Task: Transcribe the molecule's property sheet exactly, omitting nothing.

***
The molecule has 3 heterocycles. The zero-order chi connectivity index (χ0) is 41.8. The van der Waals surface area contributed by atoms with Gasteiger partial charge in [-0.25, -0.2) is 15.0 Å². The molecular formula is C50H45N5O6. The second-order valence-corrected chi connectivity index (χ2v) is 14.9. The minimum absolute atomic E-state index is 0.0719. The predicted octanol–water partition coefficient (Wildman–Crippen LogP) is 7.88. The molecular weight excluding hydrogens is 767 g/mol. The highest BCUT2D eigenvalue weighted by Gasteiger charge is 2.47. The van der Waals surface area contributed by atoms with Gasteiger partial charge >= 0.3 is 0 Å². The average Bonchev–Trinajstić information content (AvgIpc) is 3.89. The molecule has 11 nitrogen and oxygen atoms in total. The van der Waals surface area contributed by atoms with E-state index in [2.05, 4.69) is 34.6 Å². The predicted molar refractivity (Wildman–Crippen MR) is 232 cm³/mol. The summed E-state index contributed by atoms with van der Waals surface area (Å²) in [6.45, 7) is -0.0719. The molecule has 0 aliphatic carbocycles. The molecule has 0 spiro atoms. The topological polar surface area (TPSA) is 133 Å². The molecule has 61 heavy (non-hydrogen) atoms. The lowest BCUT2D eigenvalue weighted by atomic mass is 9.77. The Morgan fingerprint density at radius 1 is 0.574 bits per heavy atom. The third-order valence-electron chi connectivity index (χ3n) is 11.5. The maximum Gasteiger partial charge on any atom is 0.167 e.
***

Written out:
The molecule has 3 heterocycles. The zero-order chi connectivity index (χ0) is 41.8. The van der Waals surface area contributed by atoms with Gasteiger partial charge in [-0.25, -0.2) is 15.0 Å². The molecular formula is C50H45N5O6. The second-order valence-corrected chi connectivity index (χ2v) is 14.9. The minimum absolute atomic E-state index is 0.0719. The predicted octanol–water partition coefficient (Wildman–Crippen LogP) is 7.88. The molecular weight excluding hydrogens is 767 g/mol. The highest BCUT2D eigenvalue weighted by Gasteiger charge is 2.47. The van der Waals surface area contributed by atoms with Gasteiger partial charge >= 0.3 is 0 Å². The average Bonchev–Trinajstić information content (AvgIpc) is 3.89. The molecule has 11 nitrogen and oxygen atoms in total. The van der Waals surface area contributed by atoms with E-state index in [2.05, 4.69) is 34.6 Å². The predicted molar refractivity (Wildman–Crippen MR) is 232 cm³/mol. The summed E-state index contributed by atoms with van der Waals surface area (Å²) in [6.45, 7) is -0.0719. The molecule has 0 aliphatic carbocycles. The molecule has 0 spiro atoms. The topological polar surface area (TPSA) is 133 Å². The molecule has 61 heavy (non-hydrogen) atoms. The lowest BCUT2D eigenvalue weighted by atomic mass is 9.77. The Morgan fingerprint density at radius 1 is 0.574 bits per heavy atom. The third-order valence-electron chi connectivity index (χ3n) is 11.5. The maximum Gasteiger partial charge on any atom is 0.167 e.